One large review described a variety of malignant pediatric pancreatic tumors: solid pseudopapillary tumor (n = 7), pancreatoblastoma (n = 5), PEN (n = 2), peripheral neuroectodermal tumor (n = 2), and acinar cell carcinoma (n = 1). One PEN was a nonfunctioning tumor while the other was a malignant VIPoma . Most cases previously reported in the literature as pancreatic ductal adenocarcinomas were probably misclassified.
Pancreatoblastoma is the most common pancreatic tumor of children. It was first described by Becker in 1957 as ‘infantile adenocarcinoma of the pancreas’ , and since, fewer than 75 cases have been reported . Pancreatoblastoma occurs in the first decade of life, has a male predominance, and is associated with Beckwith-Wiedemann syndrome. These tumors are large, well-circumscribed solitary masses arising most commonly in the head of the pancreas, and like in other embryonal tumors, alpha-fetoprotein can be elevated . Unfortunately, about one-third are metastatic at presentation, but in the absence of metastasis 5-year survival approaches 50%. Even after aggressive treatment, recurrence rates remain high and close observation is recommended. Numerous reports recently describe the response of pancreatoblastoma to chemo- or radiotherapy [11, 12]. Nevertheless, there are not enough data to support the widespread use of these modalities in an adjuvant or a neoadjuvant setting.
PENs arise from the cells within the islets of Langerhans. They are either sporadic or can occur in the setting of multiple endocrine neoplasia. In the setting of multiple endocrine neoplasia, PENs tend to occur at an earlier age compared to the sporadic form. Given their endocrine nature, these tumors may be either functioning or nonfunctioning and may produce more than one hormonal peptide. Clinical syndromes when present are only related to the predominant hormone . Of the PENs, only insulinomas, gastrinomas, and VIPomas have been reported in pediatric patients.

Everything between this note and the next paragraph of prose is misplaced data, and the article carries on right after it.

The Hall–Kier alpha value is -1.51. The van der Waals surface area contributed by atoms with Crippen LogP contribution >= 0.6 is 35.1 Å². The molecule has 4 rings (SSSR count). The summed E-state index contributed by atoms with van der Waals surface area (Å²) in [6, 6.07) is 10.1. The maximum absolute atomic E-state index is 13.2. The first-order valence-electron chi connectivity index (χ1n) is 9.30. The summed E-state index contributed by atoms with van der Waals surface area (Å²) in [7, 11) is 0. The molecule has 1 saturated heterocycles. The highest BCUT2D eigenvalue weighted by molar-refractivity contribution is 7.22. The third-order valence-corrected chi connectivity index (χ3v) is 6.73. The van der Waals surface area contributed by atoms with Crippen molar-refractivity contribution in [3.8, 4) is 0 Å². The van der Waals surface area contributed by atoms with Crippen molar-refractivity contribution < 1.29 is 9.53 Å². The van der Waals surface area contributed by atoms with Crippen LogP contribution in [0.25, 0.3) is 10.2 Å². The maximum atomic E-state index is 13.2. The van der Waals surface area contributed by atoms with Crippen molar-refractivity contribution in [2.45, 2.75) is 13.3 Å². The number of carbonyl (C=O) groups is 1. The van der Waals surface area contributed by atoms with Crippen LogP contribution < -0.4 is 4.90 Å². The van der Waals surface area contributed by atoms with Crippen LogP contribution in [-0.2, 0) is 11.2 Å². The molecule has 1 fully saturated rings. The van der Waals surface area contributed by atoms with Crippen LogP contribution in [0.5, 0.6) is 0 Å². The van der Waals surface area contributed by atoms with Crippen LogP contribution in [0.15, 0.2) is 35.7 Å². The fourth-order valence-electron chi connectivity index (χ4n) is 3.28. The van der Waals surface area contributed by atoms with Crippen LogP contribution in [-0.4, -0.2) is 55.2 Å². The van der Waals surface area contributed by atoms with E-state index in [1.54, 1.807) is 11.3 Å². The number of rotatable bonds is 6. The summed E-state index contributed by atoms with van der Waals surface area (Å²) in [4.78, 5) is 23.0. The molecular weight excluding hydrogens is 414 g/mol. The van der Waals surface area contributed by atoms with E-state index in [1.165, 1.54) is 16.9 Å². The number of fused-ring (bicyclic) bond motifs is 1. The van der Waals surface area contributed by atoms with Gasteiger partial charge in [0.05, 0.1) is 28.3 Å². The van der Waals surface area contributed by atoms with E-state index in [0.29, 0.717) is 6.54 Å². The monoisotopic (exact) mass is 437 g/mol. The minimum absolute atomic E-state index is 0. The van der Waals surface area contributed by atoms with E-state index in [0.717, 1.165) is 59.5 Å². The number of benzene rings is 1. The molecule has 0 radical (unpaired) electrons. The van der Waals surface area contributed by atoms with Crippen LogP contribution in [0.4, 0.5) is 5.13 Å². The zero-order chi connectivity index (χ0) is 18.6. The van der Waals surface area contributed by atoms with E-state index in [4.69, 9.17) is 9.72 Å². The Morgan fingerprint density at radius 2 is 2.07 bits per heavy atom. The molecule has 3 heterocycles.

As in adults, insulinomas predominate and may present with Whipple's triad of fasting hypoglycemia, symptoms of hypoglycemia, and immediate resolution of symptoms with intravenous administration of glucose. While these tumors vary in size, they often occur in the body and tail of the pancreas. Insulinomas are usually less than 3 cm in size, present early with the clinical syndrome, and as in adults, are optimally treated with enucleation. Gastrinoma causes Zollinger-Ellison syndrome and patients may have multiple or recurrent peptic ulcers, classically in uncommon locations such as the postbulbar duodenum or proximal jejunum, that are refractory to medical management . Gastrinoma and nonfunctioning PENs most commonly occur in or near the pancreatic head . Very few glucagonomas are associated with a clinical syndrome and they tend to be much larger at presentation. Ideal treatment is complete resection or enucleation. When considering enucleation, intraoperative ultrasound is imperative since it demonstrates the relationship to the pancreatic duct. Patients with metastatic disease at presentation are often candidates for metastasectomy or debulking to decrease tumor burden. Most of these tumors are slow-growing and lengthy survival is often possible.
Malignant neoplasms of the pancreas in children are uncommon. The number of cases reported in the literature is low and understanding of their biologic behavior and prognostic factors is limited. As in adults, investigation should include laboratory work as well as radiologic and endoscopic imaging. The use of preoperative baseline laboratory values may be helpful to monitor for recurrence. Resection is the only chance at cure and even confers a good prognosis in the presence of lymph node metastasis. Currently the use of chemotherapy or radiotherapy is anecdotal.